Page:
CR: Building Codes and Construction Law

by Kacey Larsen

A determinant of a successful remodeler is quality of work as judged by accepted public standards, which define the minimum quality of the finished product and the manner in which the work is carried out. Building codes aim to protect consumers from inadequate workmanship and materials, but are not designed to ensure quality, comfort or durability.
Building code books are developed and revised periodically by the International Code Council (ICC) and other groups of building officials. They do not become law until government institutions, municipalities, counties and/or states adopt them. Once adopted, compliance with the code is checked by building inspectors employed by a municipality. Building codes are not all-inclusive and contradictions do arise. In these cases, the building inspector has the final say.
The ICC has developed the International Residential Code (IRC) for one- and two-family dwellings. Most codes are on a three-year cycle. The code in effect in any one jurisdiction may not be the current version. In many cases, the governing bodies have not adopted the current version of the code, and the code in effect may be three to nine years out of date.
In the construction business, building code problems are inevitable. Everyone can relate to an inspector holding up a job or delaying a permit until a minor discrepancy is handled to meet certain code requirements.
Legal problems are inherent in every stage of daily business. Know when to consult a lawyer, especially when legal questions of immediate importance are presented. Know your legal rights concerning problems that may be encountered in scheduling of the work. Be aware of your rights in bidding in the industry, specifically when legal doctrines dictate when a bid becomes binding, when bids are not responsive and when you may revoke a bid.


A contract is an agreement between two (or more) parties to perform some act or business. By agreeing to perform, the parties have developed a law among themselves, private law, and therefore the contract is binding.
State law should be considered and followed when writing a remodeler’s contract.  Important disclosures may need to be in the contract or a company may face a fine or be moved against before, during or after the project has been completed. In developing a contract, ask yourself how you can obtain the most protection without risking the good spirit of cooperation and mutual understanding. It is best to have your contracts reviewed by a lawyer to ensure they are in compliance with your state’s codes and laws.

Lien Rights

The basic policy behind the lien law is that the labor and material furnished by a remodeler, subcontractor, material supplier or mechanic being affixed to the real estate improves the value of the land and cannot be reclaimed. Payment is usually made after the labor and materials have been incorporated into the real estate. Therefore, the only manner in which protection can be afforded is to give a meaningful security interest in the land to secure payment for the value of the labor and materials previously furnished.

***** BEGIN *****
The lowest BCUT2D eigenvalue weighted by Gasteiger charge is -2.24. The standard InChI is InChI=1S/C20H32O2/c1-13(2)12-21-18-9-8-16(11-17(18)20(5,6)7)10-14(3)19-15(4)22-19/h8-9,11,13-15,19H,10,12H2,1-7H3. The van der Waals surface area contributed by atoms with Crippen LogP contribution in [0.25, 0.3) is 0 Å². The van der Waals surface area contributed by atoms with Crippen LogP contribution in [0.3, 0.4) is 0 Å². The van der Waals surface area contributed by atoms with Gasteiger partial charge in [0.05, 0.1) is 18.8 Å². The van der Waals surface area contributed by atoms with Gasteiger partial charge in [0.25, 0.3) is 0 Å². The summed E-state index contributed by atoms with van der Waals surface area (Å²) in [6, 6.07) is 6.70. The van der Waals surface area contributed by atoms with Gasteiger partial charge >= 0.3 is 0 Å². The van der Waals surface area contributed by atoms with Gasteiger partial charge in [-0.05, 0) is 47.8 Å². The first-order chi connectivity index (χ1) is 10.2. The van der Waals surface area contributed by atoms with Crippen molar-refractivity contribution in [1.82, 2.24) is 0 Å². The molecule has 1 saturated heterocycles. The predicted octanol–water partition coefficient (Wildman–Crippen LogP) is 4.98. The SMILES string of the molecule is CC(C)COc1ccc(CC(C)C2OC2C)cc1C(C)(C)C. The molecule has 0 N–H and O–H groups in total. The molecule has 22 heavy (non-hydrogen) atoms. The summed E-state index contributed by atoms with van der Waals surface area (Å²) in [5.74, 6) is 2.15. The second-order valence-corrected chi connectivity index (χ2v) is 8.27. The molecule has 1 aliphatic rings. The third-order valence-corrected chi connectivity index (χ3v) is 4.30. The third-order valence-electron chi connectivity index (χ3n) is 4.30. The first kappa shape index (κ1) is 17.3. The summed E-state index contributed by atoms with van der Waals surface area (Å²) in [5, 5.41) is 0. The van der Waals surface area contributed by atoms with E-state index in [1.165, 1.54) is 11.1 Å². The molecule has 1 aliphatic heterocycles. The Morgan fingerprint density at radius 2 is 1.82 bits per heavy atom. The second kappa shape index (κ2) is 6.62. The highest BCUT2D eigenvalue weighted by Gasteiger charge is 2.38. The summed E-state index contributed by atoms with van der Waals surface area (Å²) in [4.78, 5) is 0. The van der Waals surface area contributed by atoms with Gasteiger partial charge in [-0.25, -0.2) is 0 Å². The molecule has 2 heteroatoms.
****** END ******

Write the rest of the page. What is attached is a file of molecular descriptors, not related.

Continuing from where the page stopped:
In some states, it is necessary to file a notice of intent to file a lien with the courts a given number of days before the lien is actually filed. This prevents the owner from selling the property between the time the job is complete and the lien is filed. This notice is sometimes filed at the beginning of the job to remind the owners that a lien will be filed if they do not meet the payment provisions in the contract.
Never sign a contract that contains a provision that waives any of your “lien rights” or the right to proceed on any general contractor’s payment bond. The same is true of any waiver of lien given in any partial payment for labor and materials.


There are different ways to resolve conflicts that develop between parties of a contract.  The first and cheapest is to sit down and work out the problem among the parties concerned.
The next option is arbitration. Arbitration leaves the terms of the resolution to be defined by a third party, who is a disinterested, unbiased professional chosen by the parties in the conflict. Arbitration may be carried out independently or through organizations such as the American Arbitration Association.
Small claims court may permit resolution of small conflicts without lawyers and long waiting periods. If none of these methods can be used, then the more costly and time consuming litigation process must be applied.


Not every state requires remodelers be licensed. In some states, licensing is not required; however, there are legal protocols, including accounting procedures and document presentation, that must be followed.
Contact your local jurisdiction to learn more about local licensing requirements, find out which license is right and the procedures for obtaining one. Most states require that applicants take a written examination and pay a marginal fee for the license. Licenses carry expiration dates and, in most states, can be renewed by simply paying the renewal fee. | QR

Take the NARI Recertification quiz for this article here.

Leave a Comment

This website uses cookies to improve your experience. We'll assume you're ok with this, but you can opt-out if you wish. Accept Read More